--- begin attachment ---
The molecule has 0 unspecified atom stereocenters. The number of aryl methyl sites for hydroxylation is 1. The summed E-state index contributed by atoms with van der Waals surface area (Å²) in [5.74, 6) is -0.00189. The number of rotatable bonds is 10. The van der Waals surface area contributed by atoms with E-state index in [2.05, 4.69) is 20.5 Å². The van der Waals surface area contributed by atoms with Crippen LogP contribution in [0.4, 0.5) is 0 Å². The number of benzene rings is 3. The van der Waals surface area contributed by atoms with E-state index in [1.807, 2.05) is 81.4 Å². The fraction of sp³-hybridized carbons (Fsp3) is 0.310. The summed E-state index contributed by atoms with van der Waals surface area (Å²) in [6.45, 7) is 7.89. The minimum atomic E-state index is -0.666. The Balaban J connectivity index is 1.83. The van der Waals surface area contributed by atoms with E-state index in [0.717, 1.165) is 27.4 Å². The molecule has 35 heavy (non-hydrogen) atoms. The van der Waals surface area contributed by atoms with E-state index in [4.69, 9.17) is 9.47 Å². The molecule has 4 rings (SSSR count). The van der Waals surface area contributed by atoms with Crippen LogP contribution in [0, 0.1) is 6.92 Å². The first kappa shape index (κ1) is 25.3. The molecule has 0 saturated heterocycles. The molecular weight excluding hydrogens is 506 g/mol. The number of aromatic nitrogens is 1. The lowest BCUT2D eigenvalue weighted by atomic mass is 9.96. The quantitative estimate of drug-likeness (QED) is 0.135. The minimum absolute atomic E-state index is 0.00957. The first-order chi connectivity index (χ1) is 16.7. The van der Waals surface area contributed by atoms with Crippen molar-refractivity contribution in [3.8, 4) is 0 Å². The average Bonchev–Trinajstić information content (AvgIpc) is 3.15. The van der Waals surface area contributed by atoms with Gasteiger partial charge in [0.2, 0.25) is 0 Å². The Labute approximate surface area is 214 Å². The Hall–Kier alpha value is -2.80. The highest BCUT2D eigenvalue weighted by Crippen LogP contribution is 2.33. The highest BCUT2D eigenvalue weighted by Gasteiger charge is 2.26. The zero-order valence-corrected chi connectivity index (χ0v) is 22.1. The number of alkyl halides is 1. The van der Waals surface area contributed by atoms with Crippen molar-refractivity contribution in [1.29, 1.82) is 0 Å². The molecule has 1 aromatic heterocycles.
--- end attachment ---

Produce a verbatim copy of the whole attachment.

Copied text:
The molecule has 0 unspecified atom stereocenters. The number of aryl methyl sites for hydroxylation is 1. The summed E-state index contributed by atoms with van der Waals surface area (Å²) in [5.74, 6) is -0.00189. The number of rotatable bonds is 10. The van der Waals surface area contributed by atoms with E-state index in [2.05, 4.69) is 20.5 Å². The van der Waals surface area contributed by atoms with Crippen LogP contribution in [0.4, 0.5) is 0 Å². The number of benzene rings is 3. The van der Waals surface area contributed by atoms with E-state index in [1.807, 2.05) is 81.4 Å². The fraction of sp³-hybridized carbons (Fsp3) is 0.310. The summed E-state index contributed by atoms with van der Waals surface area (Å²) in [6.45, 7) is 7.89. The minimum atomic E-state index is -0.666. The Balaban J connectivity index is 1.83. The van der Waals surface area contributed by atoms with E-state index in [0.717, 1.165) is 27.4 Å². The molecule has 35 heavy (non-hydrogen) atoms. The van der Waals surface area contributed by atoms with E-state index in [4.69, 9.17) is 9.47 Å². The molecule has 4 rings (SSSR count). The van der Waals surface area contributed by atoms with Crippen LogP contribution in [0, 0.1) is 6.92 Å². The first kappa shape index (κ1) is 25.3. The molecule has 0 saturated heterocycles. The molecular weight excluding hydrogens is 506 g/mol. The number of aromatic nitrogens is 1. The lowest BCUT2D eigenvalue weighted by atomic mass is 9.96. The quantitative estimate of drug-likeness (QED) is 0.135. The minimum absolute atomic E-state index is 0.00957. The first-order chi connectivity index (χ1) is 16.7. The van der Waals surface area contributed by atoms with Crippen molar-refractivity contribution in [3.8, 4) is 0 Å². The average Bonchev–Trinajstić information content (AvgIpc) is 3.15. The van der Waals surface area contributed by atoms with Gasteiger partial charge in [0.2, 0.25) is 0 Å². The Labute approximate surface area is 214 Å². The Hall–Kier alpha value is -2.80. The highest BCUT2D eigenvalue weighted by Crippen LogP contribution is 2.33. The highest BCUT2D eigenvalue weighted by Gasteiger charge is 2.26. The zero-order valence-corrected chi connectivity index (χ0v) is 22.1. The number of alkyl halides is 1. The van der Waals surface area contributed by atoms with Crippen molar-refractivity contribution in [1.29, 1.82) is 0 Å². The molecule has 1 aromatic heterocycles.